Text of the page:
My Genealogy Hound

Below is a family biography included in Portrait and Biographical Album of Greene and Clark Counties, Ohio published by Chapman Bros., in 1890.  These biographies are valuable for genealogy research in discovering missing ancestors or filling in the details of a family tree. Family biographies often include far more information than can be found in a census record or obituary.  Details will vary with each biography but will often include the date and place of birth, parent names including mothers' maiden name, name of wife including maiden name, her parents' names, name of children (including spouses if married), former places of residence, occupation details, military service, church and social organization affiliations, and more.  There are often ancestry details included that cannot be found in any other type of genealogical record.

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JOHN D. STEELE, A.B., A.M., Secretary of the Hooven & Allison Cordage Company at Xenia, is a son of David Steele, of this county, and the grandson of John Steele, one of the early pioneers of Southern Ohio. He was born in Beaver Creek Township, this county, November 4, 1855. Here he grew to mature years and acquired a good education, completing the course at the Union School in Xenia, from which he was graduated in the class of ‘72. Subsequently he was graduated from the University of Wooster, Ohio, with the degree of A. B.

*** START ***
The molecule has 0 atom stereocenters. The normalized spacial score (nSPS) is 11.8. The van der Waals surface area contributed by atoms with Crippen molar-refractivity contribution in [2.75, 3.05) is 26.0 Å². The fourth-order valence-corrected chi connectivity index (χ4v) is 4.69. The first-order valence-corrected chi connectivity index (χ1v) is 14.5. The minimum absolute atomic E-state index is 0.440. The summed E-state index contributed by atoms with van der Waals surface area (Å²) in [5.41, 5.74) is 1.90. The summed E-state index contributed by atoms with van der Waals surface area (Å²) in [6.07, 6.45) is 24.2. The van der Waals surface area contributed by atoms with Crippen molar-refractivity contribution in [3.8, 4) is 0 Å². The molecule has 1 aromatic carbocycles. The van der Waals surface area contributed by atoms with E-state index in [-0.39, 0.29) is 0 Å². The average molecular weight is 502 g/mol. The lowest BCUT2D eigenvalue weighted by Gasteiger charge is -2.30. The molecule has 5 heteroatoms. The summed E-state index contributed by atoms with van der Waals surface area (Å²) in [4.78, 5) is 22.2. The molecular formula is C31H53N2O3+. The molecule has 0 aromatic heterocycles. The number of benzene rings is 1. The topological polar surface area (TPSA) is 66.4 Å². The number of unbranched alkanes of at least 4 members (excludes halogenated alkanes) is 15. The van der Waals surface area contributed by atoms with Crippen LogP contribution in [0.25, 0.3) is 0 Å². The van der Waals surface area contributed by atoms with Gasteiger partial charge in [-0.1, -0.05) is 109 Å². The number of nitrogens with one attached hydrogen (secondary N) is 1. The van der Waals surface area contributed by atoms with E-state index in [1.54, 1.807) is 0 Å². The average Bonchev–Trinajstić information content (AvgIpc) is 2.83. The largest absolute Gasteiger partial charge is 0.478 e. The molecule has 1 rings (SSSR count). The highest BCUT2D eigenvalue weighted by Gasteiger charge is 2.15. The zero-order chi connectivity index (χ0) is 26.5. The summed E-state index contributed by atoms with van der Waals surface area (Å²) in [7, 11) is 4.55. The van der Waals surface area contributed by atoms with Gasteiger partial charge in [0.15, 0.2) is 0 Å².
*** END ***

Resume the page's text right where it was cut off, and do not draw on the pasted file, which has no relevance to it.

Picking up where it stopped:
The business career of Mr. Steele commenced in the office of his uncle, J. H. Harbine, a grain dealer of Xenia, and with whom he remained until 1881. That year he became a member of the firm of Eavey & Co., wholesale grocers, disposing of his interests in the business in July 1889, when he became connected with the Hooven & Allison Cordage Company, further details of which will be found on another page of this work. He attends strictly to business during business hours, and evidently has before him a successful career. He votes the straight Republican ticket, is a Royal Arch Mason, and a member in good standing of the Reformed Church.

In connection with the interests already mentioned, Mr. Steele holds the office of Vice-President of the Xenia National Bank, is a member of the pork packing firm of Millen, Harbine & Co., and is also a member of the wholesale grocery firm of Steele, Hopkins & Meradith, at Springfield, who succeeded to the business of B. F. Funk & Co., in May, 1889. He is also a stockholder of the Xenia Gas Company. His business integrity is unquestioned, and he holds a good position in the social circles of Xenia and vicinity.

David Steele, the father of our subject, during the Civil War enlisted, about 1861, in the Third Iowa Infantry, but on account of ill-health was soon afterward obliged to accept his honorable discharge. He then returned to Xenia, and having somewhat recovered was not content to rest at home while his country needed the assistance of every patriotic son. He accordingly re-enlisted, and raised Company E, Ninety-fourth Ohio Infantry. He was presented with a Captain’s commission, and going to the front with his command, fell mortally wounded at the battle of Stone River in January, 1863. He lingered for a time after being wounded, and his remains were laid to rest at Beaver Creek Cemetery, Alpha, Ohio. The mother of our subject bore the maiden name of Mary Harbine, daughter of John Harbine, who was the first representative of that name in this county.